The implications of this point should not be lost on those who use the internet to find and surround themselves only with "like-minded others."
Core to social resilience, then, is an inclusion of diverse others, an acceptance and attention to others, mutual respect and care for others, and a responsiveness to others. A simple touch can provide connection and promote cohesion. For instance, one study show that people who received a supportive touch were nearly twice as likely to volunteer in class than those who did not, and another shows that a sympathetic touch by a doctor leads to the impression by patients that the doctor spent nearly twice as long with them.
To find out what people think about how to build social resilience, I posted the question on Twitter and Facebook. I thank all those who responded to this posting. The responses as a whole were encouragingly consistent with what our (limited) science on the topic suggests should promote social resilience. The following is a sample of those I received:
Share homemade baking goods with your neighbors.
Mail a "thinking of you" card to a friend, with a handwritten message.
Give a friend a gift of an experience rather than a material object. Better yet, give him or her a pair of tickets so you give them a shared experience.
Speak to the interests of others, and then speak about what you have in common to identify the sweet spot of mutual benefit. Speaking about your own interests is best done in the context of what interests them.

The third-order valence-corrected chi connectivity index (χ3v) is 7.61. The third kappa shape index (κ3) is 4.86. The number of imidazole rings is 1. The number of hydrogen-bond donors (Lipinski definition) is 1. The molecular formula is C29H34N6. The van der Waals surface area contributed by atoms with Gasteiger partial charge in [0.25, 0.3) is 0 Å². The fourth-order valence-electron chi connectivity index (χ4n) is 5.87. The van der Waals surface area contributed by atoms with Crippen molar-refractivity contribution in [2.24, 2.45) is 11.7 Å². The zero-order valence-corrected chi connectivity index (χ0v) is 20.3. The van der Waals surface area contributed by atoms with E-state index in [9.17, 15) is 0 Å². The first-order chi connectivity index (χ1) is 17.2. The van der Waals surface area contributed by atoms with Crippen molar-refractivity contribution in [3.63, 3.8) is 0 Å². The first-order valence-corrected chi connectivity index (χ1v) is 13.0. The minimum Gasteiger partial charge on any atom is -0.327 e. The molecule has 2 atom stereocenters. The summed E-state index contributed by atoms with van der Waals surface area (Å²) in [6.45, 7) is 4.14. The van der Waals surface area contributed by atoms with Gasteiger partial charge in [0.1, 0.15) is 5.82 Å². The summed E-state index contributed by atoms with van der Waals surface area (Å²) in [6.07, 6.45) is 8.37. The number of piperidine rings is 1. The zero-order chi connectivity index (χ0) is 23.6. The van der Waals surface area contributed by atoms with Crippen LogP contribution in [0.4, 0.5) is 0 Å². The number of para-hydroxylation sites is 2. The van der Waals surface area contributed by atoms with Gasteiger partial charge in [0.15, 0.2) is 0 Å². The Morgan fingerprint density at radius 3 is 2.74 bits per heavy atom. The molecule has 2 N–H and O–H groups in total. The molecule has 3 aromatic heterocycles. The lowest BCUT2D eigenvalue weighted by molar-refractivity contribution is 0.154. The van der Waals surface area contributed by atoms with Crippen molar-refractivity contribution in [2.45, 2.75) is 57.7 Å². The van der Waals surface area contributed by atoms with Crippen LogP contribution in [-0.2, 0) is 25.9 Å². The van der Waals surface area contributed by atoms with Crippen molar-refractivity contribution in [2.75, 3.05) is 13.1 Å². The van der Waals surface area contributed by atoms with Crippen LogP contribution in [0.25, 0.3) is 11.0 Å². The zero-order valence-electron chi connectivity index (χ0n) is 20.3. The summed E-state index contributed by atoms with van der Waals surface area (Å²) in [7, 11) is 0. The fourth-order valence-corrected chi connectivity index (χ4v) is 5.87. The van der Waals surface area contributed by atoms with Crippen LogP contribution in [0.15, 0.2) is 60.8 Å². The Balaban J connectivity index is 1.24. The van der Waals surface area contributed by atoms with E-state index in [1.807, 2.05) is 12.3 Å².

Incentivize interactions using recognition, respect, affirmation, and approbation rather than money.
Feeding people is a primitive, intimate act, and cooking and eating together can strengthen bonds among those who share the experience.
Encourage others to speak, and be in the moment and listen to what they have to say. Find ways of being constructively critical that do not feel like attacks or threats to the other person. For instance, one might begin with positive comments that frame critical comments in a positive context. Present a challenging scenario and invite others to puzzle it out together while assuring them that they have the ability to solve the puzzle.
Distinguish between the urgent and the important and work together to address the important while managing the urgent. Email, cell phones, and texting have made it easy to contact others, but dealing with all the queries one receives can leave little time for the important.
As a whole, these suggestions underscore the importance of not confusing social contact with connection, possession with experience, or personal with joint interests. Given the pace of the contemporary world, it is easy to find oneself multi-tasking even when speaking with another person. Social communications of this form can be thought of as the equivalent of eating fast food. Building social resilience is more likely when one savors the interactions with others. Contemporary social networking technologies do little to promote the development of good listening skills, either. Reis, Zautra, and I have suggested that good listening to build social resilience is as simple as ABCDE: (1) Attend: Pay attention to each other with genuine interest. (2) Being there: Be present and responsive to one another. (3) Caring. Care for one another and accept how things look from the other person's side. (4) Don't interrupt. Accept all the other has to offer. (5) Encourage. Encourage each other, sharing mutual respect and mutual value.
Begin accumulating social wealth today by listening carefully to others and tending to your social resilience.